- Disc One Final Dungeon: Level 144, Fireflies.
- Everything Trying to Kill You: Although only one monster (the teeth) actively chases Chip, all of them are extremely lethal, as are multiple types of floor.
- Excuse Plot: Read the first paragraph.
- Fan Sequel: CCLP2 and CCLP3.
- Frictionless Ice: Even more than the Block Puzzles; level 136, Doublemaze, uses this to create two overlapping mazes...
- Hailfire Peaks: Every level where the four major elements (water, fire, ice and magnetism/suction) are equitably present. These levels include level 3 (Lesson 3), level 15 (Elementary), level 40 (Floorgasborg), and level 48 (Mugger Square). A closer relative to the actual Hailfire Peaks is level 124, Fire Trap, whose puzzles and obstacles are entirely based on fire and ice. Level 75, Steam, is a maze made of fire and water.
- Interchangeable Antimatter Keys: Locks vanish when opened, and so does the key - unless it's green.
- The Maze: If it's not a Block Puzzle, it's probably this.
- Kaizo Trap:
- Level 138, Partial Post. The exit is right at the start, except a telepot tile will prevent you from reaching it. You need to lock all routes so that the teleporter has no option but let you walk to the exit.
- In levels 46 and 66, the chip socket (which only open when all chips are collected), forks its route into three, only in one of which the exit is; in the other two, you'll fall into a trap that forces you to repeat the current level.
- Marathon Level: On The Rocks, Cityblock, Pain, Writer's Block, Chipmine...and they're all nightmarish to play.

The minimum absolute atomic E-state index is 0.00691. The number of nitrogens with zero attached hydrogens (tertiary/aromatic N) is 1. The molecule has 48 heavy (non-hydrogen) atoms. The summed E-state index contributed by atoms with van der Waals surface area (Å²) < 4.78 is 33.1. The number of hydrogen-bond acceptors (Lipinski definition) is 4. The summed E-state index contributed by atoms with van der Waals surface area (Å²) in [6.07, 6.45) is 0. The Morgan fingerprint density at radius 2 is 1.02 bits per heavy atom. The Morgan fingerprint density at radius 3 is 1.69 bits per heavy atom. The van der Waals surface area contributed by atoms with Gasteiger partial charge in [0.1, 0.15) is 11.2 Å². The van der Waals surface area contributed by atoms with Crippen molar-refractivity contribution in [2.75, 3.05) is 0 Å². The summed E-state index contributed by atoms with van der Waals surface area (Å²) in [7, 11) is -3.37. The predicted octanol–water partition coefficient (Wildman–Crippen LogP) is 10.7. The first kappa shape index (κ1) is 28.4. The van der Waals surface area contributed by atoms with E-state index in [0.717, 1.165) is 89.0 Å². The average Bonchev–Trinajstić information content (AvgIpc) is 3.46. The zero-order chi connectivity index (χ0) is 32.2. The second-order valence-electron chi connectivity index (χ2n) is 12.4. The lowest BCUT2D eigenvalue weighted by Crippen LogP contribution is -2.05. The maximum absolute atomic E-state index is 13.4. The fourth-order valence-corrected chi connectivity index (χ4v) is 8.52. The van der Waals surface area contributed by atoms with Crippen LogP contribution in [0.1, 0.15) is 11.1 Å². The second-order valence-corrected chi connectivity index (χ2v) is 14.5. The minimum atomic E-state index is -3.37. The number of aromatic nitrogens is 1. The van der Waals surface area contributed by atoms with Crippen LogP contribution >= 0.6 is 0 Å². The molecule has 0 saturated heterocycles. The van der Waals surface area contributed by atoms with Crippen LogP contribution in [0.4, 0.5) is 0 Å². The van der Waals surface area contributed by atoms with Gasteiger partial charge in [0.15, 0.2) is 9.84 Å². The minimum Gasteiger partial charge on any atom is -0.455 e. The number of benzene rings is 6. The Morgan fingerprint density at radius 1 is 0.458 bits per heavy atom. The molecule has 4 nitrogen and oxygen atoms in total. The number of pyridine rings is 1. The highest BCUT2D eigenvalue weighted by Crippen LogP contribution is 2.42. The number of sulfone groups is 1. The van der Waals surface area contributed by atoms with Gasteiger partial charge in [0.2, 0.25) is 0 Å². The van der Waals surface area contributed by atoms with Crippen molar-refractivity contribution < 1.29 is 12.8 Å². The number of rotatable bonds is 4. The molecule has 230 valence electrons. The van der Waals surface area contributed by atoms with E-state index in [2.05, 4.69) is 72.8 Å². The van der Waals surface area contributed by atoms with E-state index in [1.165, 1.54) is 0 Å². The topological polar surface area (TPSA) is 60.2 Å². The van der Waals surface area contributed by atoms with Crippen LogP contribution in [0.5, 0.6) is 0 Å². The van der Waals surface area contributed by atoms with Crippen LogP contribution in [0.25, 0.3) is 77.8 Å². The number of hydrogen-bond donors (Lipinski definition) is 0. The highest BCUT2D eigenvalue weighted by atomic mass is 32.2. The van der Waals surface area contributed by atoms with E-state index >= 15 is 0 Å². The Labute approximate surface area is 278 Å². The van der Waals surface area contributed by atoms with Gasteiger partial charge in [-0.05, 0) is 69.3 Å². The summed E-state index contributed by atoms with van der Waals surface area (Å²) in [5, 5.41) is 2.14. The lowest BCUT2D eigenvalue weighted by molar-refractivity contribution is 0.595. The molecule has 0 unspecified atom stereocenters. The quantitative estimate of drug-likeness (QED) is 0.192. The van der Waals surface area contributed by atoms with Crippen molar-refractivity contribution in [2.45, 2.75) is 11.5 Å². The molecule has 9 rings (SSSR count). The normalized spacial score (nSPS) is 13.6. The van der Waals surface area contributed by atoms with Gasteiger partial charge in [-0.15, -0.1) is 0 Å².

- Meaningful Name:
- Level 34 is called Cypher, and in general, most level names are meaningful.
- The Southpole level lampshades this in its hint.
- Mercy Mode: Blow a level enough times and Melinda will reward your perseverance and let you skip it. You have to actually waste enough time on the level first, however.
- Mind Screw: Level 111, Time Lapse. For one, the level has unlimited time; secondly, the level's mechanics doesn't seem to work coherently in the PC version. Are the bugs in the northwestern portion supposed to press a green switch that locks the entire inner area of the level (because they don't)? The reason for these weirdnesses is due to the gameplay differences from the Lynx version. In it, the green doors leading to the exit are toggled permanently after a while because the bugs do manage to reach the button that activates the switcheroo. One of the many porting errors gives you much more leeway.
- Mooks Ate My Equipment
- Nintendo Hard